Rajesh V Shende (2007)

Interim Associate Department Head/Professor

Karen M. Swindler Department of Chemical and Biological Engineering


B.S., Nagpur University
B.S., M.S., Ph.D., Institute of Chemical Technology, University of Mumbai


(605) 394-1231
CBEC 2207 (campus map)
Research Expertise

His current research is focused on bioprocessing for biofuels and bioproducts, catalysis for hydrogen, syngas and ammonia production, process engineering and scale-up, plastic waste valorization, synthesis of nanostructured materials, and energy storage. The bioprocessing research is mainly focused on pilot scale reactor system development for the production of biofuels and bioproducts. His lab is currently designing and synthesizing novel catalytic materials for solar hydrogen/syngas fuels and ammonia production. Advanced materials research is focused on improving energy and power density of energy storage devices. His research experience includes hydrothermal liquefaction/carbonization(HTL/HTC), design and development of reactor systems, thermally stabilized redox materials, wet oxidation kinetics, industrial wastewater treatment, supercritical fluid extraction, nanoenergetic materials, and on-chip processing and sensors.

Brief Bio

Rajesh Shende is a Professor, and Interim Associate Department Head of Karen M. Swindler Department of Chemical and Biological Engineering. He received his Ph.D. in chemical engineering from the Institute of Chemical Technology (ICT), Mumbai, India and gained post-doctoral research experience at the National Institute of Chemistry, Slovenia and the University of Missouri-Columbia. He worked in the chemical industry for 3 years as a process engineer and technical manager. His industrial experience includes manufacturing of dyes and pigments, process engineering and scale-up, and technology transfer. He received funding awards amounting $11.7 million (total award $26.8 million) from several funding agencies that include Department of Energy/EERE/BETO, NSF, NASA EPSCoR, US Air Force Civil Engineering Center, ARDEC, and other industries. He's advised 28 graduate students (MS and PhD), published more than 150 scientific papers, and made 165 various technical presentations. He is the recipient of several scholarly awards.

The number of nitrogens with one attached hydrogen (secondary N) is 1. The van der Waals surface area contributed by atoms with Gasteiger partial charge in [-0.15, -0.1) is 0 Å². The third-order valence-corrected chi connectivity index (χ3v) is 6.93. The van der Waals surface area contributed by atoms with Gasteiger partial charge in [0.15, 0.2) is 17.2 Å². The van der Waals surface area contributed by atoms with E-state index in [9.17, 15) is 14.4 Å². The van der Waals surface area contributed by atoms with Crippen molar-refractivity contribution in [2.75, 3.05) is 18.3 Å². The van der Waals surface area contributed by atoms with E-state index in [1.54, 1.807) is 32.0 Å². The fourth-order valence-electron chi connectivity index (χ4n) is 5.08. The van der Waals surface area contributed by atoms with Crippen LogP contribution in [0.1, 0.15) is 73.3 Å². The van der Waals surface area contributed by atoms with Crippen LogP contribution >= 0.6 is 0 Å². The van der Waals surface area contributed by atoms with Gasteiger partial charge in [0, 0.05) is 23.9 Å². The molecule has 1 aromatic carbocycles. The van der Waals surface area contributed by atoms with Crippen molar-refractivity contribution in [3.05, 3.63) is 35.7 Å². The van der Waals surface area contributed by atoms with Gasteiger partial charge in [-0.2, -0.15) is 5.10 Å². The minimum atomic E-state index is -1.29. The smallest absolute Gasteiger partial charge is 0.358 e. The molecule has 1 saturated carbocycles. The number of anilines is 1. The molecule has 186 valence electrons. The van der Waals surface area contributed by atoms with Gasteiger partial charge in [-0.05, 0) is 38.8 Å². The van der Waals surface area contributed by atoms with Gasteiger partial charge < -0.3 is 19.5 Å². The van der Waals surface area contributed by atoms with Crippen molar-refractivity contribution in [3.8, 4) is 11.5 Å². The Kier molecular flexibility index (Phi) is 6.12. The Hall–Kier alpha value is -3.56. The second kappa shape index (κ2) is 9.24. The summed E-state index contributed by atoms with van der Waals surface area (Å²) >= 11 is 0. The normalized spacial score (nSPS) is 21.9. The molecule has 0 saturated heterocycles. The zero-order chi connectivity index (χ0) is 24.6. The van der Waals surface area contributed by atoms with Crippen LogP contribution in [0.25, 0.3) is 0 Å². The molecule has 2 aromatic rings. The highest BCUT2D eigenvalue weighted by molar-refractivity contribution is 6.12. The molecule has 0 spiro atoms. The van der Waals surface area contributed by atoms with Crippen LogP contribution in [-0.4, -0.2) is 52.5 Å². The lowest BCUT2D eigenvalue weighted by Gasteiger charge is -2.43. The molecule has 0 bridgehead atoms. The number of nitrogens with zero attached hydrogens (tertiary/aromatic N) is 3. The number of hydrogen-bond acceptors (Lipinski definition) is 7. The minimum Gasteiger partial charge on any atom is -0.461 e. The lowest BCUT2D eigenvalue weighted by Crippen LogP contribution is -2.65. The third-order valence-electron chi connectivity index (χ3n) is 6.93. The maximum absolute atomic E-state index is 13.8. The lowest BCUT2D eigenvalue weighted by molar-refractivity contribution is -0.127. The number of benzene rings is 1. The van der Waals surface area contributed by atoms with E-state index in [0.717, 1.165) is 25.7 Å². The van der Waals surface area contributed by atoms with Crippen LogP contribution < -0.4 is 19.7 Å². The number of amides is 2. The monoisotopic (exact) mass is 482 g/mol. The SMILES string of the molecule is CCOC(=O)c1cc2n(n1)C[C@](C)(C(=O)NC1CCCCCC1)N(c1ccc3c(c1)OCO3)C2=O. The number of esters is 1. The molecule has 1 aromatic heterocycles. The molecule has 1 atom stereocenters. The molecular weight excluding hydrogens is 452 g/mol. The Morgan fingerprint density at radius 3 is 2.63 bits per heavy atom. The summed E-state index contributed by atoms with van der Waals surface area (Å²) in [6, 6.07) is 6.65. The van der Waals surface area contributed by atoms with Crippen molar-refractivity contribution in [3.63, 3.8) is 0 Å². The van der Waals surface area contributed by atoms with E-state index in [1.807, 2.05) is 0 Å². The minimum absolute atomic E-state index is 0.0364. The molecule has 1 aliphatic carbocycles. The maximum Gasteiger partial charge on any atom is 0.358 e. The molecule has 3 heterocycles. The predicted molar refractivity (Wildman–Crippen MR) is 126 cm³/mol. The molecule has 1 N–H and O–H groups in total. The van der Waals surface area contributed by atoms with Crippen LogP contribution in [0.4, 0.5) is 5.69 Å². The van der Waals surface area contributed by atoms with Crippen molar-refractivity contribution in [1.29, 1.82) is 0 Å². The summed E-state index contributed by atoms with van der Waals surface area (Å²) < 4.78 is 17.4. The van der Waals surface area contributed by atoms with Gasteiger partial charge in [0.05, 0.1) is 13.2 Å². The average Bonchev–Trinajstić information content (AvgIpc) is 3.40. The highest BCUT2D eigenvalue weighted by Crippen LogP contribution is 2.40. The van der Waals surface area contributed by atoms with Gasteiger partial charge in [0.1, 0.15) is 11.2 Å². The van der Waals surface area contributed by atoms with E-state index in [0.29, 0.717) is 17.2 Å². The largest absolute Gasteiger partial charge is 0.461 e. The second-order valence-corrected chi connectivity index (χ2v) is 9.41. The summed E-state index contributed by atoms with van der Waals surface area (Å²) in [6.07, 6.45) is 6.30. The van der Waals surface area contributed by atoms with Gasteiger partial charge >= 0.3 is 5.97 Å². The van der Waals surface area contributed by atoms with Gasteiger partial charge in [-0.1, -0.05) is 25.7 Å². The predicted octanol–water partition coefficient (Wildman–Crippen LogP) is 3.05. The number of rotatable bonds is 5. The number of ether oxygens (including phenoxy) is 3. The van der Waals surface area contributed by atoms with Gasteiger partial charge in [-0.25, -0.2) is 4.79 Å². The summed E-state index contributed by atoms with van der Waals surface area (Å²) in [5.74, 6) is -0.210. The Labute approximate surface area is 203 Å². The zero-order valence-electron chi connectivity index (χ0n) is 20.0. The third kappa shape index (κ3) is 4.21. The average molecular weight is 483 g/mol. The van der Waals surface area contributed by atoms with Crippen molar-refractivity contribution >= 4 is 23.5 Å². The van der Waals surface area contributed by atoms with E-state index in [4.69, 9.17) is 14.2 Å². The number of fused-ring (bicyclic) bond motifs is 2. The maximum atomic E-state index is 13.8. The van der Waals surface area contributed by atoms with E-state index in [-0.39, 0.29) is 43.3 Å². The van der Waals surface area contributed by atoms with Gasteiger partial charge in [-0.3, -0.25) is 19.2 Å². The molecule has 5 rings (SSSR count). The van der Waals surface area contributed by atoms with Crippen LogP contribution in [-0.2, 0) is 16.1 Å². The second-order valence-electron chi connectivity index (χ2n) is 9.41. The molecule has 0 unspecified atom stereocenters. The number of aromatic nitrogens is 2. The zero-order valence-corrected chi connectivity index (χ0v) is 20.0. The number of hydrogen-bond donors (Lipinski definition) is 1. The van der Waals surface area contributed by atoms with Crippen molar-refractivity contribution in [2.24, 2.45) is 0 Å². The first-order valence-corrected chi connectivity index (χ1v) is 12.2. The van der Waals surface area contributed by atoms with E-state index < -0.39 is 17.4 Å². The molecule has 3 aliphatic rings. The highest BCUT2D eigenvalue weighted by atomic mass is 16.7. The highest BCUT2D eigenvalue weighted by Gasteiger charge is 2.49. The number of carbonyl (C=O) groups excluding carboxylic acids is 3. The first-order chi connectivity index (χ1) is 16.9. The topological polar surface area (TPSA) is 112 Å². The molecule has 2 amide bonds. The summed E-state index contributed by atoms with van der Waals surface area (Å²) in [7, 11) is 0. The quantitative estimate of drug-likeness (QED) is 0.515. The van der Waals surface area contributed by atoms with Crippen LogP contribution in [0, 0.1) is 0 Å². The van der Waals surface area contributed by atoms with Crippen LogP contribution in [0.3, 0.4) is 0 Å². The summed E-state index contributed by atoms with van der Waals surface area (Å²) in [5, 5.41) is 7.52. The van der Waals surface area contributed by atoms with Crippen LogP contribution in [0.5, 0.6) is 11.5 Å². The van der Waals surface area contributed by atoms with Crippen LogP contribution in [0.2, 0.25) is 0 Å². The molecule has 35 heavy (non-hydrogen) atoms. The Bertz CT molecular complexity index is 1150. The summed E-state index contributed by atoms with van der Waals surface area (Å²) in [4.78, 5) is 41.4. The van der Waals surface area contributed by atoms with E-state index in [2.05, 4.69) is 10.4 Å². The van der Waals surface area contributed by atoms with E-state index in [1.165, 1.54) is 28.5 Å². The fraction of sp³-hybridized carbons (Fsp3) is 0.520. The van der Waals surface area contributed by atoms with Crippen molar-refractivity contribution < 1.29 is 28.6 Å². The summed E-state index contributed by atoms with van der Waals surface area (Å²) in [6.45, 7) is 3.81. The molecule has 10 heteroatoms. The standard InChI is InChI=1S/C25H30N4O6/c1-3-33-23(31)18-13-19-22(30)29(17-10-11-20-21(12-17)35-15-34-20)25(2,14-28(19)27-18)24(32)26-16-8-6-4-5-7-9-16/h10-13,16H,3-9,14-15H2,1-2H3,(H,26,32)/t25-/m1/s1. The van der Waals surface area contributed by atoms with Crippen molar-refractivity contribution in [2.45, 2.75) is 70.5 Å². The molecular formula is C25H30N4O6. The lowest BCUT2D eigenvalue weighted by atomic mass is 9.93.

He teaches both undergraduate and graduate level courses of chemical engineering. He believes continuous learning improvement is highly desired to develop a thorough understanding of the subject matter, which can be achieved by active and/or collaborative learning strategies. Collaborative learning gives students with opportunities to engage in discussions, identify knowledge gaps and gain new knowledge, resulting in critical thinkers. To achieve student learning outcomes, he sometimes uses problem and project-based learning methods. He teaches transport phenomena (momentum, mass and heat), fluid mechanics, reaction engineering, reactor design, process/product design, chemical process safety, global and contemporary issues in chemical engineering, renewable and sustainable energy, and immuno-engineering. Additionally, he performs course assessment and contributes to the self-study documentation for ABET.

Course Listing